A new team of First Aiders on bicycles is being trained across Surrey to speedily get to those in need at large events.
The St John Ambulance Cycle Responders will be on duty at events such as festivals, that cover a large area with dense crowds which make it difficult for vehicles to get to a casualty.
The Cycle Responders will ride a mountain bike kitted out with enough equipment to make it effectively a mini-ambulance on two wheels.
The charity hopes seven new Cycle Responders will be trained up next month to join the existing team of ten.
St John Ambulance South East regional operational cycling officer, Peter Leach, said: “We already have a small team of Cycle Responders, but there aren’t enough of them to cover the events for which we receive requests.”
He said: “We train them up to the Bikeability Level 3, and also carry out some fitness training, including a 1km sprint bike ride, followed by a full Cardio Pulmonary Resuscitation (CPR), which is the energetic chest compression needed if someone’s heart stops.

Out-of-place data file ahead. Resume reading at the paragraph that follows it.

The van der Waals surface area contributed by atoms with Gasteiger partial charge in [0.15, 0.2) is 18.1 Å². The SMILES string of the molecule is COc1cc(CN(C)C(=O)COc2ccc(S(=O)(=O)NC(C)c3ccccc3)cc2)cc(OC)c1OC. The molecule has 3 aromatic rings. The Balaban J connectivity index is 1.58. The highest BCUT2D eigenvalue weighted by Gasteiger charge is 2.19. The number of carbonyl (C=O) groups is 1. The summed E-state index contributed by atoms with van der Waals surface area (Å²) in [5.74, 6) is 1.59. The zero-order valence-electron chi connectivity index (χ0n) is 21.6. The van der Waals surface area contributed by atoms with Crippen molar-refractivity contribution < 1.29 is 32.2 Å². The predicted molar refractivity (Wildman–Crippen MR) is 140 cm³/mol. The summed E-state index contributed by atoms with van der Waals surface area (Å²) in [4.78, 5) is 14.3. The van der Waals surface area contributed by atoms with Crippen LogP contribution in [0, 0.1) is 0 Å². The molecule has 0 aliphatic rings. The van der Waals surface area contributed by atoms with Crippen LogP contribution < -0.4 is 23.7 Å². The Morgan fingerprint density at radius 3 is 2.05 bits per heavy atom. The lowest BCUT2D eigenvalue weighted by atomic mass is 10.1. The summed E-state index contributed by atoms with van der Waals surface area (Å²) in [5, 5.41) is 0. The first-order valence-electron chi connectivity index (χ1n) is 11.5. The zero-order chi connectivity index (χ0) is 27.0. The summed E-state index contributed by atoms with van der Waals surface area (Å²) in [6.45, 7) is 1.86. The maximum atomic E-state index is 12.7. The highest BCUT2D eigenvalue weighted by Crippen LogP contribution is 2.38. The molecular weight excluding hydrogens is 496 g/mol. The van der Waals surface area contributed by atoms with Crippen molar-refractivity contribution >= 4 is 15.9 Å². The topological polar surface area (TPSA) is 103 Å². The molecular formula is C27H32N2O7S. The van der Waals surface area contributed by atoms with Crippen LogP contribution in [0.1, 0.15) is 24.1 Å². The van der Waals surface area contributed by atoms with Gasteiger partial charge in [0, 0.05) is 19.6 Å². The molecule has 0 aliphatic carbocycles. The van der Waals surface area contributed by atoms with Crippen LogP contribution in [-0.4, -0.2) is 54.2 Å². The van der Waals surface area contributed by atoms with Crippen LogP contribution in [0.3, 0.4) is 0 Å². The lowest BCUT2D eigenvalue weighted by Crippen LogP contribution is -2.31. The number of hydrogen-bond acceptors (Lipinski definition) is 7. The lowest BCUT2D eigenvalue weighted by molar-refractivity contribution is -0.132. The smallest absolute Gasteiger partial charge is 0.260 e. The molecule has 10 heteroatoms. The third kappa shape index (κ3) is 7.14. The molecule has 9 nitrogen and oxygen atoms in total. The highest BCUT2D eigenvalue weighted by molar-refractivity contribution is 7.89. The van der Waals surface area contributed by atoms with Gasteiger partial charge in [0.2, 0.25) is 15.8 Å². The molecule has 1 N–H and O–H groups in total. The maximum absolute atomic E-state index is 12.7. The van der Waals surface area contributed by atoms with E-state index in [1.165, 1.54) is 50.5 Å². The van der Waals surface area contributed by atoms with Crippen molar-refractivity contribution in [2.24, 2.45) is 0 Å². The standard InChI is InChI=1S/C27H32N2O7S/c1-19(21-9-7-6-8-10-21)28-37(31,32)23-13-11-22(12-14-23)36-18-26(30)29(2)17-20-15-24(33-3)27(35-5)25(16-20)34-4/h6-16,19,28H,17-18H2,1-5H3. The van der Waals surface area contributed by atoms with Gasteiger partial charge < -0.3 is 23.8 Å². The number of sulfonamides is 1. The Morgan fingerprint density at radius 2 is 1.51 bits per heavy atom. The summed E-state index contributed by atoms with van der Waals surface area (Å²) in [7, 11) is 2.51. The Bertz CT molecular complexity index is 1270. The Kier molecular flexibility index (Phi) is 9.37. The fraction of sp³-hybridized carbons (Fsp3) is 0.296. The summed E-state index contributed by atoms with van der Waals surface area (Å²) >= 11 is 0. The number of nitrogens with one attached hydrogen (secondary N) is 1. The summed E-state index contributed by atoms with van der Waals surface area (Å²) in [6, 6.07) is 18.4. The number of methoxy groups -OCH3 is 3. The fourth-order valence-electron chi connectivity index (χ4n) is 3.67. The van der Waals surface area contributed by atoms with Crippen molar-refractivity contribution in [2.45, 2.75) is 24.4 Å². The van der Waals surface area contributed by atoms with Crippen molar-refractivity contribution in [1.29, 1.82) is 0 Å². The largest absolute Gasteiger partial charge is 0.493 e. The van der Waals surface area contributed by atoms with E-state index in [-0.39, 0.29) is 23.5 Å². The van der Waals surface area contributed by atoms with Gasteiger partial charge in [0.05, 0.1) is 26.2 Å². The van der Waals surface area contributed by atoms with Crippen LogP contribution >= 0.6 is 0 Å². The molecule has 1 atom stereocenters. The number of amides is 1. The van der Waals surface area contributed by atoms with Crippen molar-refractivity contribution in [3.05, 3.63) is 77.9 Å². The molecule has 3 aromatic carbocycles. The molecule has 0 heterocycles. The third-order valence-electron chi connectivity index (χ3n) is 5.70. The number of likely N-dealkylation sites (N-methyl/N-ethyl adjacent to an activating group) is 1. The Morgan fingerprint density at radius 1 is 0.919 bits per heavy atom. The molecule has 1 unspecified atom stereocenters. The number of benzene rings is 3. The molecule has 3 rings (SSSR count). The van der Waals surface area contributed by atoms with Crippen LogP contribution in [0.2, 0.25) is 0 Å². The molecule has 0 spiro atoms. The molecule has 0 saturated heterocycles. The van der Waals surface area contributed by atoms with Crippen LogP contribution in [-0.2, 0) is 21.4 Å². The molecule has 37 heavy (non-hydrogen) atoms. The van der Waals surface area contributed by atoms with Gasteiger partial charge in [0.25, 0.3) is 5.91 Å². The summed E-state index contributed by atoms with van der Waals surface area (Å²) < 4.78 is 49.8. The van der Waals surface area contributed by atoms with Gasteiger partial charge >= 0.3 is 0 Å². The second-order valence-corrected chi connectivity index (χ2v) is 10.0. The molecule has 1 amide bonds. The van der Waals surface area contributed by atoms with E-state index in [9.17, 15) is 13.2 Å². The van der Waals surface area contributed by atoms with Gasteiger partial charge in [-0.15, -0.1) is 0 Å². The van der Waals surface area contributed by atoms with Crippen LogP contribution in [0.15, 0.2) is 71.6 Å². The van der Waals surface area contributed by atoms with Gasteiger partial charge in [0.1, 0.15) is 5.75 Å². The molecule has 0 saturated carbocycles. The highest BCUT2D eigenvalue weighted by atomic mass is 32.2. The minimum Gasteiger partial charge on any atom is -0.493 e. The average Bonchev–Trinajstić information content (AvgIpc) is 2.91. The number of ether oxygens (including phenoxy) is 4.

“Each bike carries a huge variety of equipment, from bandages and aspirin to oxygen and an Automatic External Defibrillator (AED), which is also used to restart people’s hearts.”
Some of the events across the South-east at which St John Ambulance Cycle Responders have already been present include the Milton Keynes Marathon, the She Runs Windsor 10k race and the Blenheim International Horse Trials.
The next major event for them will be the Brighton Marathon on Sunday, April 6.
Mr Leach added: “We are always looking for new volunteers who want to be trained in this role.
“People who have a reasonable level of fitness and are already comfortable on a bike, and who would like to learn how to be the difference between a life lost and a life saved.”
People interested in training to be a Cycle Responder should contact Peter Leach on 07747 766554, or email: firstname.lastname@example.org St John Ambulance is the nation’s leading First Aid charity, geared towards providing vital care in situations where First Aid can mean the difference between life and death.